Aldridge, who spent his first nine seasons in Portland, remains second on the team’s career scoring list, with Lillard likely to pass him soon. They had a strained relationship during their three years as teammates that was caused by a sense of awkwardness rather than any specific incident. With Aldridge as an established veteran and Lillard as a high lottery pick who was billed as the team’s future star, they never figured out how to relate to one another. The resulting tension played a role in Aldridge’s decision to leave in free agency in 2015.
Jamal Crawford eventually took on the role as peacemaker, encouraging Lillard and Aldridge to reach out to one another. Their relationship has improved to the point that Aldridge is considering a reunion.
“You never know,” he said. “But of course, if we had a better relationship, it changes the whole outlook of how it went. It’s sad that not talking like we do now could have changed history. But everything happens for a reason. He has flourished in that role, and I keep telling him I’m going to come back and finish there. That’s something him and I have talked about — playing together again.”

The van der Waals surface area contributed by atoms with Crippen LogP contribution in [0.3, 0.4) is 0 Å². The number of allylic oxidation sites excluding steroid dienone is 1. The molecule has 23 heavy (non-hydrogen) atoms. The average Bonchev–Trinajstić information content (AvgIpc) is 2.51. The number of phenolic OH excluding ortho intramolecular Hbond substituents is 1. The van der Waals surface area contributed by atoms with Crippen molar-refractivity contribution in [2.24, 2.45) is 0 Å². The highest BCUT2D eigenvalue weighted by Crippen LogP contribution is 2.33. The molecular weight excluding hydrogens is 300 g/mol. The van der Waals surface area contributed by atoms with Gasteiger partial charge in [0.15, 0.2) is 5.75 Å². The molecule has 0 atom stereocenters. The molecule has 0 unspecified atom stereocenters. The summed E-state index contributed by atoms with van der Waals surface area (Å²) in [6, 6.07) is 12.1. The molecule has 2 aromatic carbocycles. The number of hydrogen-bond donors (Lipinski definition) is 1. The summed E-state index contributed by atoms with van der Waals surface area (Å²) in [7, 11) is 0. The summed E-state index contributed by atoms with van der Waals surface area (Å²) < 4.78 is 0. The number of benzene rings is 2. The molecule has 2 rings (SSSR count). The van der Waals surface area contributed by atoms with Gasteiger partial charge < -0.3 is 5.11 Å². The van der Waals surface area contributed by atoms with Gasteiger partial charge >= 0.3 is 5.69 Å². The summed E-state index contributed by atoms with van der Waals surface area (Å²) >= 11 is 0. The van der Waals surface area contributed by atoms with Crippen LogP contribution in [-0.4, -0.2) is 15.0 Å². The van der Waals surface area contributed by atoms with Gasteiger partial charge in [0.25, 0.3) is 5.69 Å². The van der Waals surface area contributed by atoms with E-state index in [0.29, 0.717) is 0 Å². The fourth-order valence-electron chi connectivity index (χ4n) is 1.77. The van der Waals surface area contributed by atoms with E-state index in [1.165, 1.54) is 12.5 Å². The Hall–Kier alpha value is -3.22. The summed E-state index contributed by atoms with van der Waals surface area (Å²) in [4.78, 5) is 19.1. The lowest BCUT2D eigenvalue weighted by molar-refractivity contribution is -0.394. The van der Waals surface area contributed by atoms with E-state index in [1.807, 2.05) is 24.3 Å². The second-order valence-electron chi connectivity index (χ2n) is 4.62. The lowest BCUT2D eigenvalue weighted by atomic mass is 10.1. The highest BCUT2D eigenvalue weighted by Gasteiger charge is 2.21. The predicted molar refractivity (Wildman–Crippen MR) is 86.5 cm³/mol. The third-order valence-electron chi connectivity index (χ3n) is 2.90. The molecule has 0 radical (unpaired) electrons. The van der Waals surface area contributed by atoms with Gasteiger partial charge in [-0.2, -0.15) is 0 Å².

Aldridge returning to Portland is unlikely to happen soon. He is signed through the 2020/21 season, making $50MM over the next two years. He has put together back-to-back All-Star appearances and is the second-leading scorer on a Spurs team that has risen to sixth in the West, so there’s no reason for San Antonio to put him on the trading block.
Aldridge will be nearly 36 when he hits free agency in the summer of 2021, so he may decide that’s when he wants to to end his career in Portland. He admits he handled the situation with Lillard poorly and wouldn’t mind returning to the Blazers to make amends.
“I didn’t want to make him think I was stifling his growth, or have a mindset that I was hating on him, so I didn’t say anything to him,” Aldridge said. “That was the wrong approach, because he told me he would have liked guidance and a big brother.”